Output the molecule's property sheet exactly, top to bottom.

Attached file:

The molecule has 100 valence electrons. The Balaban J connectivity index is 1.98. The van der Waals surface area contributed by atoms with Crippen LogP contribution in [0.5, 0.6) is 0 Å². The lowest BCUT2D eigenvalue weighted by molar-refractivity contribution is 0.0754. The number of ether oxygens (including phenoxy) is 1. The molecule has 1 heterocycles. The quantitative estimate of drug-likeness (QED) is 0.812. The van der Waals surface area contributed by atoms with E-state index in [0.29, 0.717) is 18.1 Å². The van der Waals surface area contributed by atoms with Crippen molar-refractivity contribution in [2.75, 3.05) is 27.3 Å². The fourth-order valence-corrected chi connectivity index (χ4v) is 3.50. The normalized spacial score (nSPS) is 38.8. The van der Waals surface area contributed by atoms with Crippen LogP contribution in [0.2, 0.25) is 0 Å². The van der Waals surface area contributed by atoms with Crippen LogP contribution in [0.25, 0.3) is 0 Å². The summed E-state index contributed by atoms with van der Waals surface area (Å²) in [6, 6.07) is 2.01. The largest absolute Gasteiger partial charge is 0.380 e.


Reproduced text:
The molecule has 100 valence electrons. The Balaban J connectivity index is 1.98. The van der Waals surface area contributed by atoms with Crippen LogP contribution in [0.5, 0.6) is 0 Å². The lowest BCUT2D eigenvalue weighted by molar-refractivity contribution is 0.0754. The number of ether oxygens (including phenoxy) is 1. The molecule has 1 heterocycles. The quantitative estimate of drug-likeness (QED) is 0.812. The van der Waals surface area contributed by atoms with E-state index in [0.29, 0.717) is 18.1 Å². The van der Waals surface area contributed by atoms with Crippen molar-refractivity contribution in [2.75, 3.05) is 27.3 Å². The fourth-order valence-corrected chi connectivity index (χ4v) is 3.50. The normalized spacial score (nSPS) is 38.8. The van der Waals surface area contributed by atoms with Crippen LogP contribution in [0.2, 0.25) is 0 Å². The van der Waals surface area contributed by atoms with Crippen LogP contribution in [0.25, 0.3) is 0 Å². The summed E-state index contributed by atoms with van der Waals surface area (Å²) in [6, 6.07) is 2.01. The largest absolute Gasteiger partial charge is 0.380 e.